This is a map of Vail--just the front side. The backside is filled with numerous bowls.
I finally figured out what I hate about Vail-- 1) it's a monstrous mountain, 2) most of the mountain involves 'open' trails, which means you can easily cross from one trail to the next. 3) it's usually very, very crowded. 4) it's difficult to navigate from one peak to the next--ie there's LOTS of poling involved on narrow trails or catwalks. 5) I'm not as familiar with the runs to know what run leads into what other run without having to pole.
This time, I made hubs lead . . . and of course, he takes us down a groomed black, thinking it was a steep blue. Now, I don't mind skiing groomed black slopes, but he still refused to admit his mistake and turned it around on us that this was a 'good' thing. Yep, he's a people manager all right. The intimidating part of this run was that we could see how steep and open it was. Many of Keystone's slopes we skied were just as steep, but this was more intimidating because of seeing the entire bowl around us. It's a mental thing.
Vail has many amenities to offer someone who is a disabled skier. Over the years, I've seen Vail employees guide skiers that are blind, paraplegic or have other disabilities. And it is easier for foreign travelers to ski Vail than is it other ski resorts . . . but I still don't like it.
Now, that isn't to say that the only place I've skied is Keystone or Vail. Only since we had the kidlet have we skied Keystone with a few jaunts to Crested Butte.
CANADA--Sunshine and Lake Louise (preferred Lake Louise, Sunshine was too open)
New Mexico--Angel Fire
and COLORADO--Wolf Creek, Copper Mountain, Crested Butte, Steamboat Springs, Winter Park, along with Vail and Keystone.
Sorry, no pictures of Vail. The hubs left his phone in the car--oops.
And this brings us to our fourth day of skiing--SNOW and lots of it. We skied Keystone. This is where it comes in handy to know the mountain like the back of my hand. At times it was snowing and blowing so hard that you could barely see 50 feet in front of you. Many times the kidlet would ski ahead and we'd lose sight of her pink coat . . . we made here stay with us after that. We were skiing Spring Dipper, which is a blue run that becomes green when a bunch of trails merge and then returns to blue. The snow was piling up and the gray sky was merging with the gray snow and it was hard to see with the blowing snow whipping around us. The scary part about this was that it would be very easy to go straight when the real trail curved.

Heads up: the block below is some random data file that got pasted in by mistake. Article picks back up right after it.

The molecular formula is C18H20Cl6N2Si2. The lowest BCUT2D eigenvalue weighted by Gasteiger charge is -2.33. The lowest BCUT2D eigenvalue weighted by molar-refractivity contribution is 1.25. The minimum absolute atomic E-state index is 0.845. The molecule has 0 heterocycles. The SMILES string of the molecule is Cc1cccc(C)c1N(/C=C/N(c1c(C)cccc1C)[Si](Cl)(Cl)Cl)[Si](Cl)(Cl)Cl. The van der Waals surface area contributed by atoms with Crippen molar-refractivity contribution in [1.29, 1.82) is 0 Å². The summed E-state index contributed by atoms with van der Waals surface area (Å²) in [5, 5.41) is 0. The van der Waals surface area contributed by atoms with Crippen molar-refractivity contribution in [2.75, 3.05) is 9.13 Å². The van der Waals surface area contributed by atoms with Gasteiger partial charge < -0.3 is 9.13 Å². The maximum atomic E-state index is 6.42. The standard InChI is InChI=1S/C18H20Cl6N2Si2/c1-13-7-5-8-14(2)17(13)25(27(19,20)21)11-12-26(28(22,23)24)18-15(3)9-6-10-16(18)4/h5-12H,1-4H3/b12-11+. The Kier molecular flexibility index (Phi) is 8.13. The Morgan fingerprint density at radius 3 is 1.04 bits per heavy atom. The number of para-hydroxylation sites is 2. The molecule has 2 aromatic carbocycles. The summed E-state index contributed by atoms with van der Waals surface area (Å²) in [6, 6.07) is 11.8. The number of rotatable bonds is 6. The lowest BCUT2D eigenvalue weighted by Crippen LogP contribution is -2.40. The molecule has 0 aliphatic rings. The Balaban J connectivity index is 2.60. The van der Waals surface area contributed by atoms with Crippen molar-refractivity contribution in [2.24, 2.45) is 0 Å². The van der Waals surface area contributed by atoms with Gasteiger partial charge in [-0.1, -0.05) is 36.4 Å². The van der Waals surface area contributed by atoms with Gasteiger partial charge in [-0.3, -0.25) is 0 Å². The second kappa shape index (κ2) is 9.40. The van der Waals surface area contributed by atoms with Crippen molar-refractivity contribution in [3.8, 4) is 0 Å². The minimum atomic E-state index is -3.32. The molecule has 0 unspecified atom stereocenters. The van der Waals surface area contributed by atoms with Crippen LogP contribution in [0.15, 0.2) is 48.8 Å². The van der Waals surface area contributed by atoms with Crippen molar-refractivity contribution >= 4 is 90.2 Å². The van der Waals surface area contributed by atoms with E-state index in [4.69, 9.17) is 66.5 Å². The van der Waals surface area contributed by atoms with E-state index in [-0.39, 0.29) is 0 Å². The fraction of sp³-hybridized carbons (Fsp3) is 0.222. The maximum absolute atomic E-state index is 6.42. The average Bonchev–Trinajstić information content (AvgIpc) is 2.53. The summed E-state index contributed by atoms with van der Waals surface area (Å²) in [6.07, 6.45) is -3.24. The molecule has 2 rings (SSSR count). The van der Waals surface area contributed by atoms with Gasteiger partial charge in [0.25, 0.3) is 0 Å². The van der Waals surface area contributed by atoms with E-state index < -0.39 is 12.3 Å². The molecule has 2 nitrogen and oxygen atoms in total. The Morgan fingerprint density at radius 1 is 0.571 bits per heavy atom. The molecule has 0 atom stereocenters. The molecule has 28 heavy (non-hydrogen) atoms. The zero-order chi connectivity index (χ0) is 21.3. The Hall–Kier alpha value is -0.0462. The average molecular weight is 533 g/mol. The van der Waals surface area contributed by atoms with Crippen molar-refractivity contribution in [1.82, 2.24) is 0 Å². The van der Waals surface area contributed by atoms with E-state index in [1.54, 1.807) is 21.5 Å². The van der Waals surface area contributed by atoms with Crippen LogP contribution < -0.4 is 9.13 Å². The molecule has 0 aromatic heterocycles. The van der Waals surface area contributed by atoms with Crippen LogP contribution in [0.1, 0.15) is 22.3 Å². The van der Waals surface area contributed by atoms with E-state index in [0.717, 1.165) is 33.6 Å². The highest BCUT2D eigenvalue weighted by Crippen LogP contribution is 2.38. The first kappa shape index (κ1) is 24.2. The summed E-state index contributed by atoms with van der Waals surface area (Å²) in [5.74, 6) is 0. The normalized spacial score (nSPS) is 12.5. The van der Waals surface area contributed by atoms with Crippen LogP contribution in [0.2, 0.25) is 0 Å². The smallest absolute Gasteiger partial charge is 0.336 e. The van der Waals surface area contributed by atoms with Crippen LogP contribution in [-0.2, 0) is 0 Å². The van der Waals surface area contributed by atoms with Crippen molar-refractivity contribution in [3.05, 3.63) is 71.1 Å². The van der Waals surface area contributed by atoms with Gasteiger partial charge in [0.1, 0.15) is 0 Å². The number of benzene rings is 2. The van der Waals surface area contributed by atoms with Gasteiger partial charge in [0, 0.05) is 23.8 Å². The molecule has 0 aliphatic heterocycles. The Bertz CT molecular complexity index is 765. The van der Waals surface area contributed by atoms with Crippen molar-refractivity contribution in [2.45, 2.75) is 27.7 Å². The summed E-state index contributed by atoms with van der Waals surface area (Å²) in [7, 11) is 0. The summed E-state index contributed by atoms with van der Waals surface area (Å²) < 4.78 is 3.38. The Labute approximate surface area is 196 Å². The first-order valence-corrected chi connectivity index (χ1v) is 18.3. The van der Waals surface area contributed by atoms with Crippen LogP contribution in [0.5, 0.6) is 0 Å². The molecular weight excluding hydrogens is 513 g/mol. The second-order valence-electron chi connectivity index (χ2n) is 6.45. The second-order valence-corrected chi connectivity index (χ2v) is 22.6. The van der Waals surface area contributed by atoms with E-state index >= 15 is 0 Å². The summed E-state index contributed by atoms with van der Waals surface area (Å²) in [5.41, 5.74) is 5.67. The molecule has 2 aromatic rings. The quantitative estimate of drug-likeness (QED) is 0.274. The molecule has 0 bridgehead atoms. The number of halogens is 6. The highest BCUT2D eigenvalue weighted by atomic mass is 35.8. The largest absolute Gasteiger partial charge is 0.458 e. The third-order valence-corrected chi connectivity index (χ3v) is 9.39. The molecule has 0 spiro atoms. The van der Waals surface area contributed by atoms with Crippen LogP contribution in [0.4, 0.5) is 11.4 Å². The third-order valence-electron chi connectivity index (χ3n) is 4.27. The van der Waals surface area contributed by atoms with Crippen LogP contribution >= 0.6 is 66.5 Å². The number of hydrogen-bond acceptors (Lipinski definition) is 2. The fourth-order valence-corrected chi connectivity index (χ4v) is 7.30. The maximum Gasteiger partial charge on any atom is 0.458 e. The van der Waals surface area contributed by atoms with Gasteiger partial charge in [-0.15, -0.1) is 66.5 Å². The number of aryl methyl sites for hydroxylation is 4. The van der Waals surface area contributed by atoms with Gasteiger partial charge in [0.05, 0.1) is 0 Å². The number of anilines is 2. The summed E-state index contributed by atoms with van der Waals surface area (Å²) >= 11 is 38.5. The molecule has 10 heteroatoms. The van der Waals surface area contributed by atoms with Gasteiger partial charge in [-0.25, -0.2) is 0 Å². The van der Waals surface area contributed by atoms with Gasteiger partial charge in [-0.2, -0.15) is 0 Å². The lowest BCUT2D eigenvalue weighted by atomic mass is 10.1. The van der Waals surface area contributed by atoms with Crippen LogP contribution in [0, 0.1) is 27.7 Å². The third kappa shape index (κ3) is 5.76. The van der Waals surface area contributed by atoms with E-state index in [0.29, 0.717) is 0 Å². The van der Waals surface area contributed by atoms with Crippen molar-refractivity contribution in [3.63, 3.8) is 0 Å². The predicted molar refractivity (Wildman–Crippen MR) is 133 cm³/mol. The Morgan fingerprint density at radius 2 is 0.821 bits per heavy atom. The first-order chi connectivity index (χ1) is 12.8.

The going straight part would have led down a black diamond slope. Yep, scary.
Skiing powder in blizzard conditions is exhausting and we called an early day at about 2 PM. The hubs went out to ski a few more runs at about 3:30. I was beat, but I also had busted my left boot sole and it was falling off in chunks. I didn't think it was a safe thing for me to ski with it in that condition. Besides, if it broke, then it would mean I would have to WALK down the mountain.
Nope. Not happening.
And then on Friday, we drove home with the monster storm nipping at our heels.